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Easing corporate tax payers' return submission

November 25, 2022 00:00:00

For quite some time, the need for simplifying tax return system for corporate tax payers along with removing alleged vagueness in the tax ordinance of the National Board of Revenue (NBR) is being raised by the stakeholders as an issue of urgent attention. However, there was no worthwhile move to bring necessary reforms, and businesses, too, were short of suggesting concrete measures to that effect. Lately, in a review report submitted to the NBR by the Review Committee on the upcoming Income Tax Law-2022, a number of simplification steps and reforms have been suggested that, among others, include slashing requirements of excessive documents while submitting tax returns.

A FE report published on the Review Committee's report says suggestions have been made to render tax payment business-friendly as well as bring long-awaited reforms to the country's taxation system. One area that, according to the Review Report, is too burdensome to comply with is submitting return on Source Tax. Currently, corporate houses have to submit 29 returns for 'at-source tax' in a year, which involves volumes of cumbersome paperwork and extra money. The number of at-source tax returns, says the Review Committee, could be brought down to 12 in order to make it business-friendly. In the report, the review panel has recommended scrapping of the provision of harsh penal actions like rigorous imprisonment for failing to submit tax returns. The 20-member review panel comprising public and private sector representatives has commented that the proposed punitive measures in the draft law may discourage a large number of taxpayers from coming into the tax net, resulting in huge tax evasion.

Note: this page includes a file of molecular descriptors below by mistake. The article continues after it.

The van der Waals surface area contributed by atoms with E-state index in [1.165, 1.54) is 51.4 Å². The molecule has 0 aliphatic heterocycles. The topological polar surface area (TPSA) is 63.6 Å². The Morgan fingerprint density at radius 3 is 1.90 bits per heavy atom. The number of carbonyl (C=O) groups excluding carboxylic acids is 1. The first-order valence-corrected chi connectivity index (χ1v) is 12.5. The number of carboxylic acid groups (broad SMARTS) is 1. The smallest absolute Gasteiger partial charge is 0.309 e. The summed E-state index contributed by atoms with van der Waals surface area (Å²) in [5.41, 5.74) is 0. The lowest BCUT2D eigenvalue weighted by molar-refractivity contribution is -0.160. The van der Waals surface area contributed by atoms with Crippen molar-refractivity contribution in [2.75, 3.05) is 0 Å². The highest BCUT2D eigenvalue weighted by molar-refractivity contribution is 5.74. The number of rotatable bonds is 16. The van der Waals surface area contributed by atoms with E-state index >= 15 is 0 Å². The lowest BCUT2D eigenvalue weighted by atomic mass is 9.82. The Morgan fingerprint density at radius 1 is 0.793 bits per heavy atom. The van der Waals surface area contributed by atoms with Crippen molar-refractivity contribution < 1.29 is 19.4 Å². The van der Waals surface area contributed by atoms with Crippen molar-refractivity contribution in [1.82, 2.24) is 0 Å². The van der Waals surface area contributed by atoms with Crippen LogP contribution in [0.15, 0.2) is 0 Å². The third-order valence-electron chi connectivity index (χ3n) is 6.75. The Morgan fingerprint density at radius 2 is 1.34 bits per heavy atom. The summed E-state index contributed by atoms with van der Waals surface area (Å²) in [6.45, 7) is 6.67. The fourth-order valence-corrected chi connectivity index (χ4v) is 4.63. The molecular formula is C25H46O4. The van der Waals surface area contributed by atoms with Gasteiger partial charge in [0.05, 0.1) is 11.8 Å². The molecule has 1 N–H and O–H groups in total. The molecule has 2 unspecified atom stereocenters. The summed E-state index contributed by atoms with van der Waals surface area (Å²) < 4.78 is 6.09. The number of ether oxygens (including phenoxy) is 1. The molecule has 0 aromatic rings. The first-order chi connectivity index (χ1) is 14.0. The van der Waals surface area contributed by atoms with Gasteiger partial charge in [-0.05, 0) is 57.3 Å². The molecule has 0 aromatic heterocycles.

As regards removing alleged vagueness as well as ambiguities, the panel has suggested defining 'stock' in clear terns in the new law, and not including shares under the purview of 'asset'. It recommends non-inclusion of reinvestment unit or cumulative investment-plan unit as dividend if it is issued by open-end mutual fund or exchange-traded fund (ETF). The panel has also proposed inclusion of demerger in the new law along with existing merger/amalgamation provision. Due to absence of demerger from the income tax ordinance, taxpayers have to seek help of the High Court to resolve the relevant issues, which is time-consuming and complex, the report says. Additionally, the review committee recommended incorporating the changes to the Finance Act 2020, 2021 and 2022 in the new law, cutting existing source-tax rates, expanding the list of allowable expenses in the law, and defining double taxation in clear terms. It also proposed for simplification of the existing tax-refund system--- a clumsy and time-consuming process that often tends to be a serious irritant, and curb on discretionary powers of the field-level officials to a reasonable limit.

The draft income tax law is set to be placed before the Cabinet by December 31. NBR published the draft in October 2021 eliciting public opinion. Concerned quarters are hopeful that the recommendations and suggestions of the Review Committee would shed light on some of the longstanding and unresolved issues and help align the new law with international best practices. It is expected that the recommendations would receive due consideration.

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